“The Quarterback” – a tribute

The Quarterback
(Photo credit: Wikipedia)

I had every intention of watching “The Quarterback”, Glee‘s tribute to Cory Monteith, last night. Of course, life got in the way but fortunately we now have a semi-functional DVR (as in, it only works when our U-Verse signal isn’t cutting out for completely unknown reasons *dagger eyes at you, AT&T…*), so I snuggled up with the little this morning and turned on the show.

This is not an official review of the episode. I told Glee after Season 2 that we needed to see other people, and up to this point I have only gone back to McKinley High School one time – for Season 3’s graduation finale. This renders me, I believe, wholly unqualified to evaluate this or any other episode in the greater context of Glee as a television show. No, this is merely the reaction of one former Gleek who never stopped believing in the original cast she came to love.

The song selection was absolutely perfect. “Seasons of Love”, staged exactly as it was in the opening reels of RENT on film, reduced me to sobs even before Mercedes took on the amazing solo (get it girl, for real). From there, I pretty much spent the entire episode with tears running down my face. I had to pause when my mom showed up to pick the little up, and when she looked at me funny I just pointed to the TV. Same deal with Brian, who had the perfect (poor?) timing of walking downstairs as Rachel was finishing up her heart-wrenching rendition of Adele’s version of “Make You Feel My Love”. (I don’t think I will ever hear or sing that song again without welling up.)

I cried for Finn, the quarterback turned Gleek who I was always so genuine and kind, clumsy and endearing. It’s difficult to imagine that anybody who saw more than ten minutes of any episode would fail to just love him – perhaps not “fall in love” by means of a crush, but just a deep and sweet love that is so fitting for such a character. I also cried for the emotion, the palpable sadness from friends who came back to remember him the best way they could (on camera, anyway), through the glee club that brought them together.

Every character’s personal mourning process spoke to their unique relationships with Finn, and how he affected their attitudes and perceptions of themselves. While each was as moving as it was authentic, two in particular stood out for me and even now make new tears prick my eyes.

Rachel – It was a double heartbreak to see Rachel come back and commemorate the love of her life. When “The Quarterback” first started with Kurt preparing to leave for Lima, I wondered to what extent they would limit her participation in the episode and ultimately I think it was perfect. “Make You Feel My Love” was quiet and beautiful, far beyond the amazing talent we all know Lea Michele possesses. It physically ached to watch because to look at her face as she is singing is to realize that you are not only watching Rachel pay tribute to her on-screen love, but you are also watching Lea say goodbye to her real-life love. To be honest, I thought of how it would feel to have my “person” taken away and to have our dream of a life together just…end…and everything in my heart went out to her. I bet when people ask how she’s doing for real, her answer is much the same as her line: “I don’t know.”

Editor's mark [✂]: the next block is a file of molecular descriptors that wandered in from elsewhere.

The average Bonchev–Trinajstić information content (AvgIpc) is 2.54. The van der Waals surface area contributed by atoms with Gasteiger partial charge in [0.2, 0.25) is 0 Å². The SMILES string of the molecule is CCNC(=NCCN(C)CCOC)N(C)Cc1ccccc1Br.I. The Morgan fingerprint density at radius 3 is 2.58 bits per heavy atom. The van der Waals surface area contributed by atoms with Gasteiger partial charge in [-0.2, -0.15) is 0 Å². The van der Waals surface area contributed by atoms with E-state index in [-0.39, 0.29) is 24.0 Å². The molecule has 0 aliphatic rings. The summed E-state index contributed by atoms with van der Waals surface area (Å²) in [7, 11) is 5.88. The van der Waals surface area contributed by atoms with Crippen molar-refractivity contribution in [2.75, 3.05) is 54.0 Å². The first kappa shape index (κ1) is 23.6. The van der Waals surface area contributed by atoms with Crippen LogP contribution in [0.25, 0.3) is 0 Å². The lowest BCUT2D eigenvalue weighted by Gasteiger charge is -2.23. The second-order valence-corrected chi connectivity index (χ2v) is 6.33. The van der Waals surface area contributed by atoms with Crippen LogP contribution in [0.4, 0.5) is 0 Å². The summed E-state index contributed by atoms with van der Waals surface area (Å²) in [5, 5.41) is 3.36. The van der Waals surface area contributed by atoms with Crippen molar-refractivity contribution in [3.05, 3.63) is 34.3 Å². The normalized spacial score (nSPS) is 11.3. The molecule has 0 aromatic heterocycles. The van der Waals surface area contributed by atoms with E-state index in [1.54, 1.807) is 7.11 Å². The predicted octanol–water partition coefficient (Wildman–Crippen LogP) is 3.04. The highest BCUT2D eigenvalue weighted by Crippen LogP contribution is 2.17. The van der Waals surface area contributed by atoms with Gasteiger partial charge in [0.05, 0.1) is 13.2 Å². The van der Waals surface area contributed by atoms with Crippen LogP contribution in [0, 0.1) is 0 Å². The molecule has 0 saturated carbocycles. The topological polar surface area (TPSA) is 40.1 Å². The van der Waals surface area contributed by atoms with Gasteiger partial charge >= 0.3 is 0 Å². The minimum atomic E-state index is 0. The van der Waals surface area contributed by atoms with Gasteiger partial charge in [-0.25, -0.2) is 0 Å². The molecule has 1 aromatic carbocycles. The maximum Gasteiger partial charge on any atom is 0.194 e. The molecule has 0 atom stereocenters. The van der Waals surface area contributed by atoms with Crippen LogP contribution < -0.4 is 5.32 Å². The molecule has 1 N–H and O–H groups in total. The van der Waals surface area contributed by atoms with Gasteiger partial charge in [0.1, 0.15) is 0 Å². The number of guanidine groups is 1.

Carole – Parenthood brings with it a new appreciation for the fragility of life, and watching any parent – even a fictional one – attempt to process the sudden loss of a child is excruciating to bear. It calls to mind all of the possibilities that one could “still be a parent, but [not] get to have a child”. Her words echoed my deepest thoughts and fears, feelings I never had before finding out a year ago on Sunday that I would become a parent. Now…well, I’m just glad that I had the little to hold on to during her outpouring of grief. And I hope that I never have to learn how it feels to wake up in the morning and forget for the briefest instant before the memory of that soul-crushing loss comes rushing back.

It’s a bad idea to watch something as moving as this before you have to leave for work, but that’s beside the point.

Cory Monteith was loved greatly, by many around him and by many others who only ever knew him as Finn. It is tragic and terribly sad that his life was cut short by addiction, yet in the aftermath it warms my heart to know that millions have gathered in spirit to remember someone who touched their lives in whatever way he did. We should all be so fortunate to have such loving people around us, and “The Quarterback” is also a reminder to be loving and grateful to those people now – to say what needs to be said – and to cherish them for the time we have together.